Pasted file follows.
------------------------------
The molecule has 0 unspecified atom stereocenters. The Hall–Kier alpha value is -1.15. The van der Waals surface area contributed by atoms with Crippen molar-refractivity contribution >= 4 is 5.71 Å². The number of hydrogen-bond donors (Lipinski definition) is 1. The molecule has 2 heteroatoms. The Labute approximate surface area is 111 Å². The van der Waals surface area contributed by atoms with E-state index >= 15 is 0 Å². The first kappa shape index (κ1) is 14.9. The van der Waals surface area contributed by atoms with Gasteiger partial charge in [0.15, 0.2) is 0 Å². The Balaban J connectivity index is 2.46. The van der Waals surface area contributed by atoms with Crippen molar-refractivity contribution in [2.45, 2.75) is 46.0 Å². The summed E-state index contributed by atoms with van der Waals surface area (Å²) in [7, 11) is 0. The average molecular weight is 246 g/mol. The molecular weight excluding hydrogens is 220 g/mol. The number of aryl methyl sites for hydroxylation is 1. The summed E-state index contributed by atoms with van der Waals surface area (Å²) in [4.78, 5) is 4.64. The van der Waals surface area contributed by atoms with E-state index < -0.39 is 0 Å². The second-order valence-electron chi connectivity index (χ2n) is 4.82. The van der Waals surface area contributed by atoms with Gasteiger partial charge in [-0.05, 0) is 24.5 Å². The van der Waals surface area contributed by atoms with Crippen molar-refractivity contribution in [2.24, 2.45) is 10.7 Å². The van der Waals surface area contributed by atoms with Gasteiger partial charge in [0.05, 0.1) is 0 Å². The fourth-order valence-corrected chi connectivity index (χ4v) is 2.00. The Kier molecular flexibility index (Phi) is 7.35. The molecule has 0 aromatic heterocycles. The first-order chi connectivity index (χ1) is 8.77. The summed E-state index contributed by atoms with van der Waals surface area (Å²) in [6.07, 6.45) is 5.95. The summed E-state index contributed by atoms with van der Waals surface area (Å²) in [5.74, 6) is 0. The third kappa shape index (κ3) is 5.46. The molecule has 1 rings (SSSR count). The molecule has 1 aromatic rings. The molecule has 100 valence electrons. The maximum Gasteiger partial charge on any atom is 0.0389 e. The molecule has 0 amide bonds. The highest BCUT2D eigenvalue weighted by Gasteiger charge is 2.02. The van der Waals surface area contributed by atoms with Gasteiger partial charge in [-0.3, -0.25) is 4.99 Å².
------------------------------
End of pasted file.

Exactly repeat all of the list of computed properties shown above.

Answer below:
The molecule has 0 unspecified atom stereocenters. The Hall–Kier alpha value is -1.15. The van der Waals surface area contributed by atoms with Crippen molar-refractivity contribution >= 4 is 5.71 Å². The number of hydrogen-bond donors (Lipinski definition) is 1. The molecule has 2 heteroatoms. The Labute approximate surface area is 111 Å². The van der Waals surface area contributed by atoms with E-state index >= 15 is 0 Å². The first kappa shape index (κ1) is 14.9. The van der Waals surface area contributed by atoms with Gasteiger partial charge in [0.15, 0.2) is 0 Å². The Balaban J connectivity index is 2.46. The van der Waals surface area contributed by atoms with Crippen molar-refractivity contribution in [2.45, 2.75) is 46.0 Å². The summed E-state index contributed by atoms with van der Waals surface area (Å²) in [7, 11) is 0. The average molecular weight is 246 g/mol. The molecular weight excluding hydrogens is 220 g/mol. The number of aryl methyl sites for hydroxylation is 1. The summed E-state index contributed by atoms with van der Waals surface area (Å²) in [4.78, 5) is 4.64. The van der Waals surface area contributed by atoms with E-state index < -0.39 is 0 Å². The second-order valence-electron chi connectivity index (χ2n) is 4.82. The van der Waals surface area contributed by atoms with Gasteiger partial charge in [-0.05, 0) is 24.5 Å². The van der Waals surface area contributed by atoms with Crippen molar-refractivity contribution in [2.24, 2.45) is 10.7 Å². The van der Waals surface area contributed by atoms with Gasteiger partial charge in [0.05, 0.1) is 0 Å². The fourth-order valence-corrected chi connectivity index (χ4v) is 2.00. The Kier molecular flexibility index (Phi) is 7.35. The molecule has 0 aromatic heterocycles. The first-order chi connectivity index (χ1) is 8.77. The summed E-state index contributed by atoms with van der Waals surface area (Å²) in [6.07, 6.45) is 5.95. The summed E-state index contributed by atoms with van der Waals surface area (Å²) in [5.74, 6) is 0. The third kappa shape index (κ3) is 5.46. The molecule has 1 rings (SSSR count). The molecule has 1 aromatic rings. The molecule has 100 valence electrons. The maximum Gasteiger partial charge on any atom is 0.0389 e. The molecule has 0 amide bonds. The highest BCUT2D eigenvalue weighted by Gasteiger charge is 2.02. The van der Waals surface area contributed by atoms with Gasteiger partial charge in [-0.3, -0.25) is 4.99 Å².